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Single Nodular Lesion on the scalp: A Quiz

Single Nodular Lesion on the Scalp: A Quiz

Yong Hyun Jang, Ji Hyun Sim, You Chan Kim and Eun-So Lee*

Department of Dermatology, Ajou University School of Medicine, 5 Wonchon-Dong, Yeongtong-Gu, Suwon 443-721, Korea. *E-mail:

A healthy 46-year-old man presented with a raised skin lesion on his scalp that had been present for a month. He reported no pruritic symptoms or pain. The lesion was a 1 × 1 cm single erythematous scaly nodule on the occiput (Fig. 1a). Further physical examination revealed no other visible lesions on the skin or mucosa. The patient’s medical history was non-contributory. A skin biopsy specimen showed hyperplasia in the epidermis and dense perivascular and periadnexal infiltration of inflammatory cells, including plasma cells and other lymphocytes, whose pattern was nodular (Fig. 1b).


Fig. 1. (a) Initial presentation. A single erythematous, scaly nodule on the occiput. (b) Papillomatosis and acanthosis of the epidermis and a dense lichenoid lymphoplasmocytic infiltrate filling the dermis (haematoxylin-eosin stain; original magnification ×100; inset, ×400).

What is your diagnosis?

Single Nodular Lesion on the Scalp: Comment

Acta Derm Venereol 2010; 90: XXX–XXX

Diagnosis: Nodular Secondary Syphilis

Suspecting syphilis because of the plasma cell infiltration, a Venereal Disease Research Laboratory (VDRL) test was performed. The VDRL titer was 1:128. In addition, assays for fluorescent treponemal IgG/IgM absorption and Treponema pallidum hemagglutination (TPHA) were positive. In contrast, serologic tests for human immunodeficiency virus (HIV) and rheumatoid factor were negative. All other parameters measured were within normal limits, except for erythrocyte sedimentation rate, which was elevated (53 mm/h). Immunohistochemical analysis with a rabbit polyclonal anti-T. pallidum antibody (diluted 1:100) (Biocare Medical, Concord, CA, USA) revealed the presence of numerous spirochetes in the epidermis and at the dermoepidermal junction (Fig. 2a). However, the patient refused to discuss his sexual history. The skin lesion cleared after a single intramuscular injection of benzathine penicillin G (2.4 million U). The VDRL titer decreased 4-fold in the subsequent 3 months.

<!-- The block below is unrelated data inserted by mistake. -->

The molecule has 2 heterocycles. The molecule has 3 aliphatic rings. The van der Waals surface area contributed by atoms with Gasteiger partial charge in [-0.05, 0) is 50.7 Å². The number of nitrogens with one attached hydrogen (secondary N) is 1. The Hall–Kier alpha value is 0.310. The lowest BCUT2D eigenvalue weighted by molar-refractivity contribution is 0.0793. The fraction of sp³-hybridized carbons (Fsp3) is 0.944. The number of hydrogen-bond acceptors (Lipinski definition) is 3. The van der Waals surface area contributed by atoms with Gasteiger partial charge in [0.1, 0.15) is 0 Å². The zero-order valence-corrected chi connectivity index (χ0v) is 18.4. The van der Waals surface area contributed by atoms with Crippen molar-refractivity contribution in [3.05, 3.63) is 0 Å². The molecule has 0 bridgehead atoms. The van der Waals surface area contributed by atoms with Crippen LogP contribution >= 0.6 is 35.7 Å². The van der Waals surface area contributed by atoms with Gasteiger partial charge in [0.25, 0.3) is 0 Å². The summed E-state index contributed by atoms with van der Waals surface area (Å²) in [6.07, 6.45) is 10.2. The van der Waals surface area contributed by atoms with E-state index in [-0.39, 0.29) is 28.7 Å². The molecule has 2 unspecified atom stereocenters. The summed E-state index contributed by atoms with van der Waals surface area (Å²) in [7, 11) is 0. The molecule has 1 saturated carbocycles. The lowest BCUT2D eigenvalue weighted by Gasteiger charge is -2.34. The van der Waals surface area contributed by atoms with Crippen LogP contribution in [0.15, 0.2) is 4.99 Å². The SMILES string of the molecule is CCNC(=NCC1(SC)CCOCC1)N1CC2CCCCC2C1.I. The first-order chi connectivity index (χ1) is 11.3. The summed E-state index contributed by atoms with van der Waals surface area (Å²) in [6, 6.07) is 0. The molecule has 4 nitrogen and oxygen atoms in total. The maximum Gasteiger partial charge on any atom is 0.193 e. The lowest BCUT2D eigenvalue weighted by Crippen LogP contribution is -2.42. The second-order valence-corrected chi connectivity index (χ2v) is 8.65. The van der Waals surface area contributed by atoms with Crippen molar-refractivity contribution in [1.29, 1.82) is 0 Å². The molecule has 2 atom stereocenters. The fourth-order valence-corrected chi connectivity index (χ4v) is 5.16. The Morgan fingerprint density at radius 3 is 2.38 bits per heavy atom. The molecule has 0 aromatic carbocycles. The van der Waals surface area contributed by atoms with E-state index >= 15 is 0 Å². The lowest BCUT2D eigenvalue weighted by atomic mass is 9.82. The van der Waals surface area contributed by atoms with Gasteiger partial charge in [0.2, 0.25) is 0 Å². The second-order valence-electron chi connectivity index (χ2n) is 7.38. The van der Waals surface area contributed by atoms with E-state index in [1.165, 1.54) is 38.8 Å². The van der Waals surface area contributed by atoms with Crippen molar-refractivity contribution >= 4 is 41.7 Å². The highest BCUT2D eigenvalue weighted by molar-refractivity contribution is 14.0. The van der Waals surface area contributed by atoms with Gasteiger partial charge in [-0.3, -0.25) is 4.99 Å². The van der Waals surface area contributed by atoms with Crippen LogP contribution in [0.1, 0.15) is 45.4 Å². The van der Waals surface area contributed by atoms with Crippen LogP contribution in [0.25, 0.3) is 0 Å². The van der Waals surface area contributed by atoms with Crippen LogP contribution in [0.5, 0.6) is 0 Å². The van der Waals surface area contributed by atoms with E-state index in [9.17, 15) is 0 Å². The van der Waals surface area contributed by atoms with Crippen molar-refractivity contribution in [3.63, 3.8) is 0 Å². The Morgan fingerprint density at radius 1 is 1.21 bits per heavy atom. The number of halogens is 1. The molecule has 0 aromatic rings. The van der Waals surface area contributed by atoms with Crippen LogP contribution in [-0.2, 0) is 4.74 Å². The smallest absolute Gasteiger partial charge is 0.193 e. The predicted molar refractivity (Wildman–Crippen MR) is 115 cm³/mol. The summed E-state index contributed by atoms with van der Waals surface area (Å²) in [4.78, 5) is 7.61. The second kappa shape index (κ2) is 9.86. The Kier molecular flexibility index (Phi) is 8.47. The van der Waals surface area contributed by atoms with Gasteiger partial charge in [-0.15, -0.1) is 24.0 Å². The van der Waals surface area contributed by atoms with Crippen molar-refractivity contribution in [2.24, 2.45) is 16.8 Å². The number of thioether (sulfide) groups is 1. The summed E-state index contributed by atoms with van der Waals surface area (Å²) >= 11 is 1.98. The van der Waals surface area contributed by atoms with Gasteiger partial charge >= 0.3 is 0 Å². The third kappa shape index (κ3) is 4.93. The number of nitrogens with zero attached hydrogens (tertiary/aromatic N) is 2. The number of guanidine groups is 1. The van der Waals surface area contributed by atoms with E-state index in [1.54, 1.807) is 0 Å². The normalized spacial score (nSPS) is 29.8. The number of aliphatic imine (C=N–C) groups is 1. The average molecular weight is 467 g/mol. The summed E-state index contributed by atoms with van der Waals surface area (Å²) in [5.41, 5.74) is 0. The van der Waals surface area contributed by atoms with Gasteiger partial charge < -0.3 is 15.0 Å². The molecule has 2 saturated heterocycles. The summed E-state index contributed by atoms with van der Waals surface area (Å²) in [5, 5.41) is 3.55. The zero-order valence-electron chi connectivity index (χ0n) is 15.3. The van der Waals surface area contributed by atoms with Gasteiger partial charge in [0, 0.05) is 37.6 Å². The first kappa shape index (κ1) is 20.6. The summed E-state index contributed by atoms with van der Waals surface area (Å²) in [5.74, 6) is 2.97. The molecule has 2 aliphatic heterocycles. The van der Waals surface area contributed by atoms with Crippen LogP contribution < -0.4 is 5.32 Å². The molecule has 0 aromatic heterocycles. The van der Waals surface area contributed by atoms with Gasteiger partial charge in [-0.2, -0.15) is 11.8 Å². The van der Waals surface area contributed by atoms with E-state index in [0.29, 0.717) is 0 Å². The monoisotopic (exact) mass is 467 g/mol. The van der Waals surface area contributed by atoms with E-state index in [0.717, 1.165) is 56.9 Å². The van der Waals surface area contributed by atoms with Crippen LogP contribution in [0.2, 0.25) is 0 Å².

Fig. 2. (a) Presence of T. pallidum in the lesion. Immunohistochemical detection of T. pallidum revealed the presence of numerous microorganisms, particularly in the inner regions of the epidermis and at the dermoepidermal junction (original magnification ×100; inset, ×400).

Presentation of nodular secondary syphilis is rare, with only a handful of reports, and lesions being typically described as multiple red or purple nodules (1). Among the different diagnoses reported were cutaneous lymphoproliferation (lymphomas and pesudolymphomas), sarcoidosis, leprosy, foreign-body granuloma, deep fungal infection, cutaneous tuberculosis, and even cutaneous metastasis (2). Syphilitic lesions in HIV patients may occur in atypical forms (3). This patient, an HIV-negative immunocompetent host, presented with a single nodule mimicking a verruca or nevus.

While nodular lesions are usually a manifestation of tertiary syphilis, they have also been described in secondary syphilis. Nodular eruption of secondary syphilis may be localized and tends to affect the face, mucous membranes, palms and soles. Scaling may be present. The lesions typically do not form a specific pattern, although an annular configuration may be noted. The clinical features and histopathology of secondary and tertiary syphilis overlap, and distinguishing these two stages using standard diagnostic criteria is sometimes impossible (4). Nodular secondary syphilis is especially important in light of the fact that it may be the precursor to tertiary syphilis, which is a potentially morbid condition.


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